But with all these movies -- City, Into You, and Vegas -- I kept thinking: They
are about the same topics as Pride and Prejudice and Sense and Sensibility.
Jane Austen's stories poke fun at the mercenary marriage values of that
society, but at the same time respects the rules that protect women from being
exploited by men.
Almost everyone in City, Into You, and Vegas behaves exactly like the incredibly
stupid characters Lydia (from Pride) or Willoughby (from Sense). When their
lives collapse in misery, I kept wanting to shout at the screen: What did you
Get a little self-control, kids. You're all supposed to be grownups now. That
means you don't always say or do whatever pops into your head, or act upon
whatever "feeling" rises to the surface of your selfish little heart.
Which brings me to Knowing, a movie in which astrophysicist Nicolas Cage
and his son have to deal with a fifty-year-old prophecy that foretells disasters,
a bunch of strange "whisperers" who are getting inside the boy's head, and
personal issues with the death of wife and mother, and Cage's estrangement
from his father.
The mainstream critics have generally been spiteful to this movie, faulting it for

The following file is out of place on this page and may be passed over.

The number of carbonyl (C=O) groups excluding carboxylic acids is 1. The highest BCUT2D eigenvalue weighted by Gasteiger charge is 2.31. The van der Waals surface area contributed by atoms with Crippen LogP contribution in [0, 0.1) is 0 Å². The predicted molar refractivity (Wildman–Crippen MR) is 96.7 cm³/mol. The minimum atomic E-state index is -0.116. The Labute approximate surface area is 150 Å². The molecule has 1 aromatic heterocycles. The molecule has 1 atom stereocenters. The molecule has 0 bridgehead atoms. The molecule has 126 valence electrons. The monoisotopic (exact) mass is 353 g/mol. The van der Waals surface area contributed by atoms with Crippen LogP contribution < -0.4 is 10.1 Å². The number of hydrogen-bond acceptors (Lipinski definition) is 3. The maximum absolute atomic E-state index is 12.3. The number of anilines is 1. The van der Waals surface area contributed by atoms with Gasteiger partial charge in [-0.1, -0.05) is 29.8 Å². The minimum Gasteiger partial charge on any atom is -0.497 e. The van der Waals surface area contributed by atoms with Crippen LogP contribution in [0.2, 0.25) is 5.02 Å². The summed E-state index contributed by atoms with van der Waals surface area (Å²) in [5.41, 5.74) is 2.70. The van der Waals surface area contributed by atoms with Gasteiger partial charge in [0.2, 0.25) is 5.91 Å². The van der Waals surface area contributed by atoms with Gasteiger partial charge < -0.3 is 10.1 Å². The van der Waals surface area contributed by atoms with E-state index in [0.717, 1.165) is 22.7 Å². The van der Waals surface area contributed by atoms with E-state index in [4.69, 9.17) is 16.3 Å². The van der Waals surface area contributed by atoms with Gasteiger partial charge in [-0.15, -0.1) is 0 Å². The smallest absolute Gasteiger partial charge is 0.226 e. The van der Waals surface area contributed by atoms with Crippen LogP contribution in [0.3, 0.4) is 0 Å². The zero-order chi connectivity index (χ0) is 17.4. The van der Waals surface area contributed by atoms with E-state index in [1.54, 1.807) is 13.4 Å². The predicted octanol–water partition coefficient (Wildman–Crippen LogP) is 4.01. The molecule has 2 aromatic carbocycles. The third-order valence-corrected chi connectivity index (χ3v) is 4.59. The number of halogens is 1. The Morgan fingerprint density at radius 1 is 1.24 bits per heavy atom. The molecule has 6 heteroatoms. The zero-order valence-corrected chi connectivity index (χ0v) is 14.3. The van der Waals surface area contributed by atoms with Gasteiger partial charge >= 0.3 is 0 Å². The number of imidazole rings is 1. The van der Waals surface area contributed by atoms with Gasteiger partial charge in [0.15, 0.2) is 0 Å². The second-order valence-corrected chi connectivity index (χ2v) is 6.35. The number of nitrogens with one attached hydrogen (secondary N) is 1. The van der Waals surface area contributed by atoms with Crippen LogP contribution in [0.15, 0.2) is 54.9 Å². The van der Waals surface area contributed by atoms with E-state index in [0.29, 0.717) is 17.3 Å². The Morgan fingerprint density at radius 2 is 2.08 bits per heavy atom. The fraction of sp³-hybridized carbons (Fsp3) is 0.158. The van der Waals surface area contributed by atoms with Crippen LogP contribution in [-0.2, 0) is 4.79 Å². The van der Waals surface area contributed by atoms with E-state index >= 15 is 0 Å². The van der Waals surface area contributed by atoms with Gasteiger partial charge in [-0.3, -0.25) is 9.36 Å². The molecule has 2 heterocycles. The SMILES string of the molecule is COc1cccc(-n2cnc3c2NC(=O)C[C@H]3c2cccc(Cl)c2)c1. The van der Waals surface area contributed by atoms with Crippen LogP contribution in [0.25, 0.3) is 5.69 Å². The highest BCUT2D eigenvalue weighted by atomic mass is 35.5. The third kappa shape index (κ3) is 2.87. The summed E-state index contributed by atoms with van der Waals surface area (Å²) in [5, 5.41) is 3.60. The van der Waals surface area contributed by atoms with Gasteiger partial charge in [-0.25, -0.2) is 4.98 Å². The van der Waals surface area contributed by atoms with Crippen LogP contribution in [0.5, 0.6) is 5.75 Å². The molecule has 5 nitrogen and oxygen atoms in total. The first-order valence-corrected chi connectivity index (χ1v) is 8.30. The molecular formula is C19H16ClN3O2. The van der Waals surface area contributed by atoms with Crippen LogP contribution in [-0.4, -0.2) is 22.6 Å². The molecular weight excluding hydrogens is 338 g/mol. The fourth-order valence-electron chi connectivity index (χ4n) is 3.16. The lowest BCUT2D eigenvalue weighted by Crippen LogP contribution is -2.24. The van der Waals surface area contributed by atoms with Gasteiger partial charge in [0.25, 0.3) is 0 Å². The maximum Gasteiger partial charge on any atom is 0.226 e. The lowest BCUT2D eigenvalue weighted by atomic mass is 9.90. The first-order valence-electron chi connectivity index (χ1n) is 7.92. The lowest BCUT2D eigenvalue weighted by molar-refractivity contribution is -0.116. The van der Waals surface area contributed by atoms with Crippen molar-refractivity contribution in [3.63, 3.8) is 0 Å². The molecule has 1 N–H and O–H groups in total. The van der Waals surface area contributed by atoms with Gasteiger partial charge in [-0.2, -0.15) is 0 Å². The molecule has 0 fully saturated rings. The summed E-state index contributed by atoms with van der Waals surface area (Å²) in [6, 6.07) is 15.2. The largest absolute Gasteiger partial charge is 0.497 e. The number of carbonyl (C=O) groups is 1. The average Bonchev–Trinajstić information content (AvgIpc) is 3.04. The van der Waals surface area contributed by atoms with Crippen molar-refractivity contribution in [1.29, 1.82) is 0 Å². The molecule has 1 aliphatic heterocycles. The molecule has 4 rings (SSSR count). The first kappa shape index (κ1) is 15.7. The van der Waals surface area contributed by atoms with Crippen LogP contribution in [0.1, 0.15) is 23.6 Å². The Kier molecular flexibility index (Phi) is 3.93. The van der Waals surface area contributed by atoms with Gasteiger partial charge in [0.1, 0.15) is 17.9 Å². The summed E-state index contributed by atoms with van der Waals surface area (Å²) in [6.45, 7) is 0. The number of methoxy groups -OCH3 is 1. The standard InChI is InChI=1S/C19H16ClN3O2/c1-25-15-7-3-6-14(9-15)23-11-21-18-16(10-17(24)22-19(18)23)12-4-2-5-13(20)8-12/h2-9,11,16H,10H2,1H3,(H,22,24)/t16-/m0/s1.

depending on too many coincidences in the plot, Nicolas Cage being an unlikely
hero, and melodramatic music popping up at inappropriate moments.
By the end, all the coincidences are fully explained and make sense; Nicolas
Cage is supposed to be an unlikely hero so casting him was one of the best
decisions in this film.
I grant the overblown music, but it only happens now and then.
My family and I enjoyed this movie. We found ourselves caring about the
family and empathizing with the situation. Knowing is far from perfect, but it's
also far from bad. It makes some brave choices and deals with issues of faith
and religion with balance and sense.
I wish the director had been better with children -- Chandler Canterbury,
playing Caleb (the son), needed help in achieving a fully natural character, and
he didn't get it. Still, by the end of the film the child actors had acquitted
themselves well enough not to spoil the movie.
There were moments of astonishing dumbness, like when "determinism" and
"randomness" were set up as opposites, but with weirdly wrong definitions that
applied to completely different terms. It's as if the writers assumed that
"determinism" meant that some determiner is calling the shots in the universe,
that having a cause for every event means that those events have meaning.
(Determinism, as a philosophy, is a belief in a completely mechanical universe,
without volition except as an illusion; rather the opposite of how Cage defines
Meanwhile, "randomness" is used very loosely: the idea that stuff "just
happens" and doesn't mean anything. In fact, this is merely a subset of
But I won't bore you with a lecture about Purposive vs. Mechanical Causation,
because in the long run I don't personally agree with a single one of the
philosophies of causality presented in the film, so it hardly matters to me that
the writers didn't understand any of them and mixed them all up.